Volume 13 Supplement 4
Audit of telephone HIV clinics: effective and acceptable
© Babu et al; licensee BioMed Central Ltd. 2010
Published: 8 November 2010
Purpose of the study
A Telephone HIV clinic was set up and offered to patients with chronic, stable HIV-infection to replace face-to-face appointments for three out of their four HIV reviews in a 12 month period. We initiated these telephone clinics in 2007. We audited the effectiveness and acceptability of these Clinics.
A total of 72 patients were included in the audit: 88% were male, 68% were men who have sex with men, 22% were heterosexuals of non-UK origin. This population reflects the wider patient cohort of this busy, city centre Genitourinary Medicine clinic. A retrospective case note analysis was conducted of patients seen in the telephone clinic over an 8 month period from December 2008 until July 2009. Clinic eligibility, consent documentation, compliance with recommended frequency of appointments and default rates were assessed. A patient satisfaction survey was conducted during this period.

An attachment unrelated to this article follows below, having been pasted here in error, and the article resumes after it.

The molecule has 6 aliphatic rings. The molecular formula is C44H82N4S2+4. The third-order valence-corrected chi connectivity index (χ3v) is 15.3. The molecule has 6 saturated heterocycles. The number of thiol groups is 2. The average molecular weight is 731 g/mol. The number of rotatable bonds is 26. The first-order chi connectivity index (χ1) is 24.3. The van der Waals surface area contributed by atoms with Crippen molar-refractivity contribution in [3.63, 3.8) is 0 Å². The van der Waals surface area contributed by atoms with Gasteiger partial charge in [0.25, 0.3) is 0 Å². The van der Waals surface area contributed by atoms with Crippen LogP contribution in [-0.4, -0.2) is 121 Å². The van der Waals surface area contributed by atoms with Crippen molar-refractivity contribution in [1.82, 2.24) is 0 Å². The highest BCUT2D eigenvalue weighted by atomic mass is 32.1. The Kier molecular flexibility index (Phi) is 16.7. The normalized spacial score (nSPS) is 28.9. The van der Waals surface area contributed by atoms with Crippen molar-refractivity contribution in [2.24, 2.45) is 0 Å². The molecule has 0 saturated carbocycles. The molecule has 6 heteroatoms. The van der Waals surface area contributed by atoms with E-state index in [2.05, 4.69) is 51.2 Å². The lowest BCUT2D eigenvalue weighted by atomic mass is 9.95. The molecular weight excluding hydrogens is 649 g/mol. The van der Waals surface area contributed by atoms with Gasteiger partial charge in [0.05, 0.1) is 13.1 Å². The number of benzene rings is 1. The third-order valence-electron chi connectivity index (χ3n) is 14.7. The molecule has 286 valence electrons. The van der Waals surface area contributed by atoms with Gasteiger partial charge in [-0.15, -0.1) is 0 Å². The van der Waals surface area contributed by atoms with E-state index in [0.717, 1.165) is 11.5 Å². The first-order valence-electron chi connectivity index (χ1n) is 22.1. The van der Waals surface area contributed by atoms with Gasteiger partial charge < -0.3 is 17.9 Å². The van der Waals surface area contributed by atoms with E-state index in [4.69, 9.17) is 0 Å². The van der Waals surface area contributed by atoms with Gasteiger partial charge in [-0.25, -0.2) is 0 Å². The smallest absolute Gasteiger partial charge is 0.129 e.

Summary of results
Eligibility for the telephone clinic was met in 77% of cases. In the rest (23%), failure to meet inclusion criteria related to the limit set for CD4 count (N=7), viral load (N=1), previous poor appointment attendance (N=5) and outstanding contact tracing issues (N=1). Consent was documented in 82% of cases. 94% of telephone appointments were conducted within the designated time frame and the correct ratio of telephone to face-to-face appointments was achieved in 63% of instances. Overall attendance was better for the telephone clinics with only 15% of appointments failing to make contact as compared to 23% DNA rates for the equivalent face-to-face clinics. There were no cases where an urgent clinical review was needed after a telephone consultation; however, four patients were assessed in person for reasons including pregnancy, abnormal blood results and genital herpes. Overall 90% of patients scored their satisfaction as "very high".
According to standards set at inception the clinics can be considered a success with less than 1% patient dissatisfaction, greater than 90% successfully conducted telephone appointments and only one respondent indicating a preference to return to face-to-face clinics. Documentation of consent and compliance with inclusion criteria needs to be improved. However, overall telephone clinics have proven to be a convenient and effective alternative to face-to-face appointments for patients with stable HIV infection.
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